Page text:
…As invisible sector gulps over 34% in 3 months
By Omodele Adigun
Certainly, this is not the best of times for business in the country as foreign exchange (forex) inflow has tumbled by over 67% to mere $14.68billion, just as the invisible sector of the economy took the lion share of its allocation in just three months.
Statistics obtained from the website of the Central Bank of Nigeria (CBN) shows that total forex inflows in 18 months amounted to $224billion, while the outflows stood at $76billion. The invisible sector, however, came tops on the utilisation chart by accounting for $2.08billion to beat Agriculture- the primary sector-to a distant 7th position with paltry $49.94million.
The invisible or service sector consists of the “soft” parts of the economy, that is, activities where people offer their knowledge and time to improve productivity, performance, potential, and sustainability, which is termed as affective labour. The basic characteristic of this sector is the production of services instead of end products. Services (also known as intangible goods) include attention, advice, access, experience, and discussion.
According to the data, during the first six months of 2014, 2015 and 2016, the nation got $157.2billion, $52.12billion and $14.68billion, in that order, as inflows, while the outflows for the same period stood at $76billion, comprising $27.16billion in 2014; $21.84billion in 2015 and $14.35billion in 2016.
As for the forex utilisation, the apex bank, in its Economic Report for the Second Quarter of 2016, states that sectoral utilisation shows that “the invisible sector accounted for 34.1per cent, which formed the bulk of total forex disbursed in the second quarter of 2016, followed by the industrial sub-sector, 22.5 per cent. The contributions of other sectors in a descending order included: minerals and oil sub-sector, 23.3 per cent, manufactured products, 11.3 per cent; food products, 6.3 per cent; transport sector, 1.7 per cent and agricultural products, 0.8 per cent.” This implies that the amount allocated and utilised by each of the sectors, out of the $6.09 billion outflow from the central bank, stands as follows: invisible sector, $2.06billion; industrial, $1.37billion; minerals & oil sub-sector, $1.42billion; manufactured products, $688.17million; food products,$383.67millio;transport sector, $103.53million and agricultural products,$49.94million.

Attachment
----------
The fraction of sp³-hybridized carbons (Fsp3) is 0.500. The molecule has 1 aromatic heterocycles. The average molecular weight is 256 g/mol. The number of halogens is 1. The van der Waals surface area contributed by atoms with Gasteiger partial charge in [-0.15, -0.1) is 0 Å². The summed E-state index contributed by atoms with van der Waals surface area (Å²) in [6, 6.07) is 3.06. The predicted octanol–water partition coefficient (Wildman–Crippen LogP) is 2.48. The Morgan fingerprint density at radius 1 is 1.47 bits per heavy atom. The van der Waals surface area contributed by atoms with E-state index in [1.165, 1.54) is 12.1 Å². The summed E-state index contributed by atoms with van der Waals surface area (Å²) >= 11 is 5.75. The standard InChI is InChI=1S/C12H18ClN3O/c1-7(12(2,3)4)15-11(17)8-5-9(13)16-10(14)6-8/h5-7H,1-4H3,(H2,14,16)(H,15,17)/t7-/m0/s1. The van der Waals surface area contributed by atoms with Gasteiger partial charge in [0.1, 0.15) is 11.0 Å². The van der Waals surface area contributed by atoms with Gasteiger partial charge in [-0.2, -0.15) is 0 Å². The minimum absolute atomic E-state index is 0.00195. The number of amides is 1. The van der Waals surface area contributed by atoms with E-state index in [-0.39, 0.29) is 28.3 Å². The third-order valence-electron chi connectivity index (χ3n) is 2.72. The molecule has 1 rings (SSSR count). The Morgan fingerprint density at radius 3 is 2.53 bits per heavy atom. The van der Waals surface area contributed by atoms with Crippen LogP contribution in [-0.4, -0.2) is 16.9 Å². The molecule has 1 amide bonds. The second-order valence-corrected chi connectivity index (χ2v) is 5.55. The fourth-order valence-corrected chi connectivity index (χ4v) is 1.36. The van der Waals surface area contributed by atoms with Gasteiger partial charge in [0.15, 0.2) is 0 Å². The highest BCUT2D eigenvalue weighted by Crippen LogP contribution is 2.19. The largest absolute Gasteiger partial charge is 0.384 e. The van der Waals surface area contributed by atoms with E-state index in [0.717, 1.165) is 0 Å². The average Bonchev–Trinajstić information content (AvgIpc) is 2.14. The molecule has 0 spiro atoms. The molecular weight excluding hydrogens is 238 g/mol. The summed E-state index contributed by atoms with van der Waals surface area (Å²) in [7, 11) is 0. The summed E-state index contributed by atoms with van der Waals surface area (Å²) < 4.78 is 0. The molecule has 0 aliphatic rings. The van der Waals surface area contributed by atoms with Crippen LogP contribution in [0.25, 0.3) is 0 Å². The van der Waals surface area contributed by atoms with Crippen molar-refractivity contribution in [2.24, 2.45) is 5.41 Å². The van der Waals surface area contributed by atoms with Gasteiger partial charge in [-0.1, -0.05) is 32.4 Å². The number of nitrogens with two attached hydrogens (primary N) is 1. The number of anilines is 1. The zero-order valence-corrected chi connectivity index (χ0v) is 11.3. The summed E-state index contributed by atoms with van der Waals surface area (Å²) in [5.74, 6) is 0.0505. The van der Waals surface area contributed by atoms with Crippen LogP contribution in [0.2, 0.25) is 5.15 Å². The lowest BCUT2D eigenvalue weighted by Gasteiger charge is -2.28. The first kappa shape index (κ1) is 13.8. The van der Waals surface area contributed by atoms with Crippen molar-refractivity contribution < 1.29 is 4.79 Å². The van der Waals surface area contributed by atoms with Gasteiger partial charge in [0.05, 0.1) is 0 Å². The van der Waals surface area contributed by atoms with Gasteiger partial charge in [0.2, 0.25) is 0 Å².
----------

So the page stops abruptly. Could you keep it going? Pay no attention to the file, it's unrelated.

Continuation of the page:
Giving reasons for the downward trend in forex inflows, the apex bank explains:
“Provisional data showed that foreign exchange inflow and ouflow through the CBN in the second quarter of 2016 were US$5.89 billion and US$6.09 billion respectively. This resulted in a net outflow of US$0.20 billion, compared with the net outflow of US$0.54 billion in the preceding quarter. Relative to the level at the end of the preceding quarter, inflow increased by 49.3 per cent, but was a decline of 15.6 per cent, compared with the level at the end of the corresponding period of 2015. The development, relative to the preceding quarter was due to the increase in both oil and non-oil receipts. Similarly, outflow rose by 35.7 per cent above the level in the preceding quarter, but was 25.7 per cent lower than the level at the end of the corresponding period of 2015. The development, relative to the preceding quarter, was driven mainly by interbank sales, swaps and 3rd party MDA transfer.
”Provisonal data on aggregate foreign exchange inflow into the economy indicated that total inflow was US$15.33 billion.This represented an increase of 3.7 per cent above the level at the end of the preceding quarter but, showed a decline of 35.3 per cent relative to the level at the end of the corresponding period of 2015. The development was driven by increase in oil and non-oil receipts. Oil sector receipts, which accounted for 20.5 per cent of the total, stood at US$3.15 billion, compared with US$2.48 billion and US$3.65billion, recorded in the first quarter of 2016 and the corresponding period of 2015 respectively.
“Non-oil public sector inflow, at US$2.74 billion (17.9 per cent of the total), rose by 87.7 per cent, above the level at the end of the preceding quarter. It, however, indicated a decline of 17.5 per cent from the level at the end of the corresponding period of 2015. Autonomous inflow, which accounted for 61.per cent of the total, fell by 13.0 per cent compared with the level in the preceding quarter of 2016.
“At US$6.60 billion, aggregate foreign exchange outflow from the economy rose by 29.4 per cent, above the level in the preceding quarter, but showed a decline of 19.5 per cent, from the level at the end of the corresponding period of 2015.
The development, relative to the first quarter was attributed to the increase in outflow through the CBN.
Thus, foreign exchange flows through the economy resulted in a net inflow of US$8.73 billion in the review quarter, compared with US$9.69 billion and US$15.51 billion in the first quarter of 2016 and the corresponding period of 2015 respectively.”
In its Economic Report for half year of 2015, the central bank states that foreign exchange inflow into the economy declined by 36.0 and 31.2 per cent to US$52.12
billion against the respective levels in the first and second halves of 2014. “Total foreign exchange outflow from the economy declined by 19.6 and 24.9 per cent to US$21.84 billion, from the levels at end-June and end-December 2014, respectively.”